This summer marks the fiftieth anniversary of the Apollo 11 moon landing. Neil Armstrong and Buzz Aldrin stepped to the moon’s surface while Michael Collins flew above them in lunar orbit. About 650 million people worldwide watched the live event on television. Millions of others listened to it on their radios or followed the progress of the astronauts in their newspapers. Those of us who watched will never forget where we were when those grainy images of human beings on the moon’s surface flickered on our television screens.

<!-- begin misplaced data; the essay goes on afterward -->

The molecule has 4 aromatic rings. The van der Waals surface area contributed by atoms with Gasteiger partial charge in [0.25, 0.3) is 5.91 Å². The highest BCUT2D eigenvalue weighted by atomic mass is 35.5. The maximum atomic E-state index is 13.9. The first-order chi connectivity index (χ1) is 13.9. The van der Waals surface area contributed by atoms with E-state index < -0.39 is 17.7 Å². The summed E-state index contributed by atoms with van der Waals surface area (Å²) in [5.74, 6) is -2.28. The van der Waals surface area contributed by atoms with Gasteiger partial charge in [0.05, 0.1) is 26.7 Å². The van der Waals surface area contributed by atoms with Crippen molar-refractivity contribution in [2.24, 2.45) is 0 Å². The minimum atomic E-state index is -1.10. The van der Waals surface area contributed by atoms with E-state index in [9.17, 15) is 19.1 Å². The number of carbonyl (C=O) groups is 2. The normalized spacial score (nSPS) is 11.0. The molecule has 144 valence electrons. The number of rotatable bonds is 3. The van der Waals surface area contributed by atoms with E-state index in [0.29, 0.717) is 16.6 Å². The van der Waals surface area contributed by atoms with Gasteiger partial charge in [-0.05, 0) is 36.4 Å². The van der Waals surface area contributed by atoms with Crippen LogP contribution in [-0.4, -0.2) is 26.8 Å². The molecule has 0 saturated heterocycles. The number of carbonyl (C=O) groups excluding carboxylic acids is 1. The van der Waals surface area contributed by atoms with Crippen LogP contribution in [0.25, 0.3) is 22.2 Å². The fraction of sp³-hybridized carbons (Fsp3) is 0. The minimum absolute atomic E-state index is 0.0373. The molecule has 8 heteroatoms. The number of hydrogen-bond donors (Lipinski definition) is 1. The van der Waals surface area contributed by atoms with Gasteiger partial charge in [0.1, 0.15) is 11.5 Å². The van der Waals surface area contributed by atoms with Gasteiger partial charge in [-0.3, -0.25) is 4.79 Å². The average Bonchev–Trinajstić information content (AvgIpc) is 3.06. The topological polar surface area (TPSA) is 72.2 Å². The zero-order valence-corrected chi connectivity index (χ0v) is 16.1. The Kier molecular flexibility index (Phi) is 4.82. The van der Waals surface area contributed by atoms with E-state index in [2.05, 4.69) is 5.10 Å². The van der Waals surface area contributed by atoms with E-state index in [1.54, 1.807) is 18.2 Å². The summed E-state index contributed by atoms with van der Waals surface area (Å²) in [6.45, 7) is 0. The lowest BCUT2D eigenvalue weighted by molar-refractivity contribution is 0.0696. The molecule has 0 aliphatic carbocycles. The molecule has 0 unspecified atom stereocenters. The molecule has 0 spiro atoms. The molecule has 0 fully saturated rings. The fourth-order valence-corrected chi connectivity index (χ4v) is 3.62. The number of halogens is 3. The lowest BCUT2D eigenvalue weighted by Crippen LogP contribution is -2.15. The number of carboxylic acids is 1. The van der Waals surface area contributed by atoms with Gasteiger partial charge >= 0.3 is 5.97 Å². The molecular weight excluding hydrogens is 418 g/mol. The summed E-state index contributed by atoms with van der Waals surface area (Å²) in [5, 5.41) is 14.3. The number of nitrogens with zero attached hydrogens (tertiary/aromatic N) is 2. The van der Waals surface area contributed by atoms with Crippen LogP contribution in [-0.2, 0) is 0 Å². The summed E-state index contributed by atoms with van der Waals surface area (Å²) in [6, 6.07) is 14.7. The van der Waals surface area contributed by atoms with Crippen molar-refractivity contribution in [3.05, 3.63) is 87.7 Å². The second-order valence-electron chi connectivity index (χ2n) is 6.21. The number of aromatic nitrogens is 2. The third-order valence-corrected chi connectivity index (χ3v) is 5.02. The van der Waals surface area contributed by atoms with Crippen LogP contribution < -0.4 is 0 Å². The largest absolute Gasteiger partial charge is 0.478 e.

Expectation reigned at Clingmans Dome the morning of Aug. 21 as buses rolled in carrying the 1,325 people lucky enough to snag tickets for the solar eclipse event at the highest point in the Great Smoky Mountains National Park.
On Monday, Aug. 21, Western North Carolina residents and visitors will have the chance to see a rare total solar eclipse. This is the first time in 26 years that America has seen a total solar eclipse, and it is one of the few that will sweep the nation from Pacific to Atlantic coasts.
On Aug. 21, the day of the Great American Eclipse, 50 high-altitude weather balloon teams from across the country will launch their payloads into the air to capture live images and video from the edge of space that will go straight to NASA’s website.